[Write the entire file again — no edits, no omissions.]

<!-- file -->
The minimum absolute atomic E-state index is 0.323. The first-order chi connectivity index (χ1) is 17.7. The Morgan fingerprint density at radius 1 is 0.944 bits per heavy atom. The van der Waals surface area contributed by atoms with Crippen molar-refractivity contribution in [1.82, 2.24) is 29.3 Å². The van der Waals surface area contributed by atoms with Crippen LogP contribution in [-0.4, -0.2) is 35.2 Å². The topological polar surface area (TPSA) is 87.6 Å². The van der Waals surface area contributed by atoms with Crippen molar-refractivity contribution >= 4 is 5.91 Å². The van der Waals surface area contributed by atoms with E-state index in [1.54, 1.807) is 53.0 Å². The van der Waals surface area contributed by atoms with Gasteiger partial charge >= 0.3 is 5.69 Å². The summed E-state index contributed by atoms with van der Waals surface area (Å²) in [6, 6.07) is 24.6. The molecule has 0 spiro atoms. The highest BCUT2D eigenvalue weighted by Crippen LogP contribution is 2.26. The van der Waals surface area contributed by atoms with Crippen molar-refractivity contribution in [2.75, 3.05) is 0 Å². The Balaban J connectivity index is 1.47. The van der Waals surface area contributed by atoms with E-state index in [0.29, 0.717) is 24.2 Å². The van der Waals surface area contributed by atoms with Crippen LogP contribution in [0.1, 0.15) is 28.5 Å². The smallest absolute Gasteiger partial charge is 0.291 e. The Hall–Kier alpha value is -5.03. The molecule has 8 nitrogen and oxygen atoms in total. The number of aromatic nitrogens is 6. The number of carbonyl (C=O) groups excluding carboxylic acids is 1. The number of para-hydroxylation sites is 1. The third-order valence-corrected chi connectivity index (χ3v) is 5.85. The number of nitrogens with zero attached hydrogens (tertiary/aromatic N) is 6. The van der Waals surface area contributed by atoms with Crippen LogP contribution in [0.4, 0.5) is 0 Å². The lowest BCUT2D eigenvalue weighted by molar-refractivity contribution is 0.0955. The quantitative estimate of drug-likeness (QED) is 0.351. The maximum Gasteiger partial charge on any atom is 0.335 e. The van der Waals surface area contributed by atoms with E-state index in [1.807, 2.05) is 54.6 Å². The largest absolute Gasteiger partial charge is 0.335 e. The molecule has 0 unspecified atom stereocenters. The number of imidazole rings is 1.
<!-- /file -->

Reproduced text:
The minimum absolute atomic E-state index is 0.323. The first-order chi connectivity index (χ1) is 17.7. The Morgan fingerprint density at radius 1 is 0.944 bits per heavy atom. The van der Waals surface area contributed by atoms with Crippen molar-refractivity contribution in [1.82, 2.24) is 29.3 Å². The van der Waals surface area contributed by atoms with Crippen LogP contribution in [-0.4, -0.2) is 35.2 Å². The topological polar surface area (TPSA) is 87.6 Å². The van der Waals surface area contributed by atoms with Crippen molar-refractivity contribution >= 4 is 5.91 Å². The van der Waals surface area contributed by atoms with E-state index in [1.54, 1.807) is 53.0 Å². The van der Waals surface area contributed by atoms with Gasteiger partial charge >= 0.3 is 5.69 Å². The summed E-state index contributed by atoms with van der Waals surface area (Å²) in [6, 6.07) is 24.6. The molecule has 0 spiro atoms. The highest BCUT2D eigenvalue weighted by Crippen LogP contribution is 2.26. The van der Waals surface area contributed by atoms with Crippen molar-refractivity contribution in [2.75, 3.05) is 0 Å². The Balaban J connectivity index is 1.47. The van der Waals surface area contributed by atoms with E-state index in [0.29, 0.717) is 24.2 Å². The van der Waals surface area contributed by atoms with Crippen LogP contribution in [0.1, 0.15) is 28.5 Å². The smallest absolute Gasteiger partial charge is 0.291 e. The Hall–Kier alpha value is -5.03. The molecule has 8 nitrogen and oxygen atoms in total. The number of aromatic nitrogens is 6. The number of carbonyl (C=O) groups excluding carboxylic acids is 1. The number of para-hydroxylation sites is 1. The third-order valence-corrected chi connectivity index (χ3v) is 5.85. The number of nitrogens with zero attached hydrogens (tertiary/aromatic N) is 6. The van der Waals surface area contributed by atoms with Crippen LogP contribution in [0.4, 0.5) is 0 Å². The lowest BCUT2D eigenvalue weighted by molar-refractivity contribution is 0.0955. The quantitative estimate of drug-likeness (QED) is 0.351. The maximum Gasteiger partial charge on any atom is 0.335 e. The van der Waals surface area contributed by atoms with E-state index in [1.807, 2.05) is 54.6 Å². The largest absolute Gasteiger partial charge is 0.335 e. The molecule has 0 unspecified atom stereocenters. The number of imidazole rings is 1.